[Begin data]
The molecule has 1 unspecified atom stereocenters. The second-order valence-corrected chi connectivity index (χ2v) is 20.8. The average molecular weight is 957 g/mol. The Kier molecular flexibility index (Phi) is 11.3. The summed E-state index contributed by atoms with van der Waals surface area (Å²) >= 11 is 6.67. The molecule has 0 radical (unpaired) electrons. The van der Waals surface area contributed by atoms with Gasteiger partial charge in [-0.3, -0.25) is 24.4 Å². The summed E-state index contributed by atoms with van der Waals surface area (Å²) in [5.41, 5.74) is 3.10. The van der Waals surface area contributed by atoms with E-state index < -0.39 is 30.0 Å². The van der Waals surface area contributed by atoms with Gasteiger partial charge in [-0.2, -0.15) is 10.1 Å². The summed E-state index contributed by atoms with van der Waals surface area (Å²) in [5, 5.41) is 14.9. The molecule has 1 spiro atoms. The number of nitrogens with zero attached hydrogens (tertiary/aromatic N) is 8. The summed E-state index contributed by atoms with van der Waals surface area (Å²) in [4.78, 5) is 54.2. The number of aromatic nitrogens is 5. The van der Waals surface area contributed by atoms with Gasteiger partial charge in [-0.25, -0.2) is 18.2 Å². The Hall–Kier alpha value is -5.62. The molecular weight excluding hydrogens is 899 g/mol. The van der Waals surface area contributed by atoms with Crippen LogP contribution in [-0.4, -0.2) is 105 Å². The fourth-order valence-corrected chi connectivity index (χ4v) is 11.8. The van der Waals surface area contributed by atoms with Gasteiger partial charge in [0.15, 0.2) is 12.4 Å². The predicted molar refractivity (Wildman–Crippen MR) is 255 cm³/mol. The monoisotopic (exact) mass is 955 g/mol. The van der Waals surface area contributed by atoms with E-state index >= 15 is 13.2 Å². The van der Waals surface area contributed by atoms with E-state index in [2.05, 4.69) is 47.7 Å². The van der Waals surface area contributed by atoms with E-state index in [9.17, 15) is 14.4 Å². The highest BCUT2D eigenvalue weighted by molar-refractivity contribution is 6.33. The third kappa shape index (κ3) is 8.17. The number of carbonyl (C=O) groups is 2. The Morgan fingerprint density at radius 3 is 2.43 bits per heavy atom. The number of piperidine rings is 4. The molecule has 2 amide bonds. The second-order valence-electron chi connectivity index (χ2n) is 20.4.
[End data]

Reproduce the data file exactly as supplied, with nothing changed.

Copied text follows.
The molecule has 1 unspecified atom stereocenters. The second-order valence-corrected chi connectivity index (χ2v) is 20.8. The average molecular weight is 957 g/mol. The Kier molecular flexibility index (Phi) is 11.3. The summed E-state index contributed by atoms with van der Waals surface area (Å²) >= 11 is 6.67. The molecule has 0 radical (unpaired) electrons. The van der Waals surface area contributed by atoms with Gasteiger partial charge in [-0.3, -0.25) is 24.4 Å². The summed E-state index contributed by atoms with van der Waals surface area (Å²) in [5.41, 5.74) is 3.10. The van der Waals surface area contributed by atoms with E-state index < -0.39 is 30.0 Å². The van der Waals surface area contributed by atoms with Gasteiger partial charge in [-0.2, -0.15) is 10.1 Å². The summed E-state index contributed by atoms with van der Waals surface area (Å²) in [5, 5.41) is 14.9. The molecule has 1 spiro atoms. The number of nitrogens with zero attached hydrogens (tertiary/aromatic N) is 8. The summed E-state index contributed by atoms with van der Waals surface area (Å²) in [4.78, 5) is 54.2. The number of aromatic nitrogens is 5. The van der Waals surface area contributed by atoms with Gasteiger partial charge in [-0.25, -0.2) is 18.2 Å². The Hall–Kier alpha value is -5.62. The molecular weight excluding hydrogens is 899 g/mol. The van der Waals surface area contributed by atoms with Crippen LogP contribution in [-0.4, -0.2) is 105 Å². The fourth-order valence-corrected chi connectivity index (χ4v) is 11.8. The van der Waals surface area contributed by atoms with Gasteiger partial charge in [0.15, 0.2) is 12.4 Å². The predicted molar refractivity (Wildman–Crippen MR) is 255 cm³/mol. The monoisotopic (exact) mass is 955 g/mol. The van der Waals surface area contributed by atoms with E-state index >= 15 is 13.2 Å². The van der Waals surface area contributed by atoms with E-state index in [2.05, 4.69) is 47.7 Å². The van der Waals surface area contributed by atoms with E-state index in [9.17, 15) is 14.4 Å². The highest BCUT2D eigenvalue weighted by molar-refractivity contribution is 6.33. The third kappa shape index (κ3) is 8.17. The number of carbonyl (C=O) groups is 2. The Morgan fingerprint density at radius 3 is 2.43 bits per heavy atom. The number of piperidine rings is 4. The molecule has 2 amide bonds. The second-order valence-electron chi connectivity index (χ2n) is 20.4.